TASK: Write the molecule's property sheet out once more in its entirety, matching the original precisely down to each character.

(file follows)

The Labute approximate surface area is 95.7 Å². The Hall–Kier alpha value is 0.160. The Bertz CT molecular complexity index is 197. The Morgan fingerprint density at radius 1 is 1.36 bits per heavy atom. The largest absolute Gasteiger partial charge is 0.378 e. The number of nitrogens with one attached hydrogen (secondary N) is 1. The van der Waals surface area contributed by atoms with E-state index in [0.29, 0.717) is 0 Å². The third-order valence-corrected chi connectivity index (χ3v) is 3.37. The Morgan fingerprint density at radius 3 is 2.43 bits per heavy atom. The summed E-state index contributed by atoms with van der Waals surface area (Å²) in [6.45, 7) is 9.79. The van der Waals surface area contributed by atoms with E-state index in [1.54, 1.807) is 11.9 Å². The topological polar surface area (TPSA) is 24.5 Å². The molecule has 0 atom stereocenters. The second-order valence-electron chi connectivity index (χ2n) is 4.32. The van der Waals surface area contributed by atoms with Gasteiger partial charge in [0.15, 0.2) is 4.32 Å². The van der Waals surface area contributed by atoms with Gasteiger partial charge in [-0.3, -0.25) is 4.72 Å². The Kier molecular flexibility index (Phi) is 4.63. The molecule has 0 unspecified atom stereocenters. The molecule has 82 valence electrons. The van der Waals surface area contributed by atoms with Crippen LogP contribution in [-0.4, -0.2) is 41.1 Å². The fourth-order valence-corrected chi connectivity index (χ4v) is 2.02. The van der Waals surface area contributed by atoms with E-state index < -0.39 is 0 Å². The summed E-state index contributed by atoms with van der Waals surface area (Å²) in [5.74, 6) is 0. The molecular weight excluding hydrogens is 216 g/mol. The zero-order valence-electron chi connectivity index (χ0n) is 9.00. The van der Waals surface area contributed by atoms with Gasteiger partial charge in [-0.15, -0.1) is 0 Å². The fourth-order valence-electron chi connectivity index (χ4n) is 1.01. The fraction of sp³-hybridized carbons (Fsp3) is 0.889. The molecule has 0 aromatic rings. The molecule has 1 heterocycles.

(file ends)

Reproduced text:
The Labute approximate surface area is 95.7 Å². The Hall–Kier alpha value is 0.160. The Bertz CT molecular complexity index is 197. The Morgan fingerprint density at radius 1 is 1.36 bits per heavy atom. The largest absolute Gasteiger partial charge is 0.378 e. The number of nitrogens with one attached hydrogen (secondary N) is 1. The van der Waals surface area contributed by atoms with E-state index in [0.29, 0.717) is 0 Å². The third-order valence-corrected chi connectivity index (χ3v) is 3.37. The Morgan fingerprint density at radius 3 is 2.43 bits per heavy atom. The summed E-state index contributed by atoms with van der Waals surface area (Å²) in [6.45, 7) is 9.79. The van der Waals surface area contributed by atoms with E-state index in [1.54, 1.807) is 11.9 Å². The topological polar surface area (TPSA) is 24.5 Å². The molecule has 0 atom stereocenters. The second-order valence-electron chi connectivity index (χ2n) is 4.32. The van der Waals surface area contributed by atoms with Gasteiger partial charge in [0.15, 0.2) is 4.32 Å². The van der Waals surface area contributed by atoms with Gasteiger partial charge in [-0.3, -0.25) is 4.72 Å². The Kier molecular flexibility index (Phi) is 4.63. The molecule has 0 unspecified atom stereocenters. The molecule has 82 valence electrons. The van der Waals surface area contributed by atoms with Crippen LogP contribution in [-0.4, -0.2) is 41.1 Å². The fourth-order valence-corrected chi connectivity index (χ4v) is 2.02. The van der Waals surface area contributed by atoms with E-state index < -0.39 is 0 Å². The summed E-state index contributed by atoms with van der Waals surface area (Å²) in [5.74, 6) is 0. The molecular weight excluding hydrogens is 216 g/mol. The zero-order valence-electron chi connectivity index (χ0n) is 9.00. The van der Waals surface area contributed by atoms with Gasteiger partial charge in [-0.15, -0.1) is 0 Å². The fourth-order valence-electron chi connectivity index (χ4n) is 1.01. The fraction of sp³-hybridized carbons (Fsp3) is 0.889. The molecule has 0 aromatic rings. The molecule has 1 heterocycles.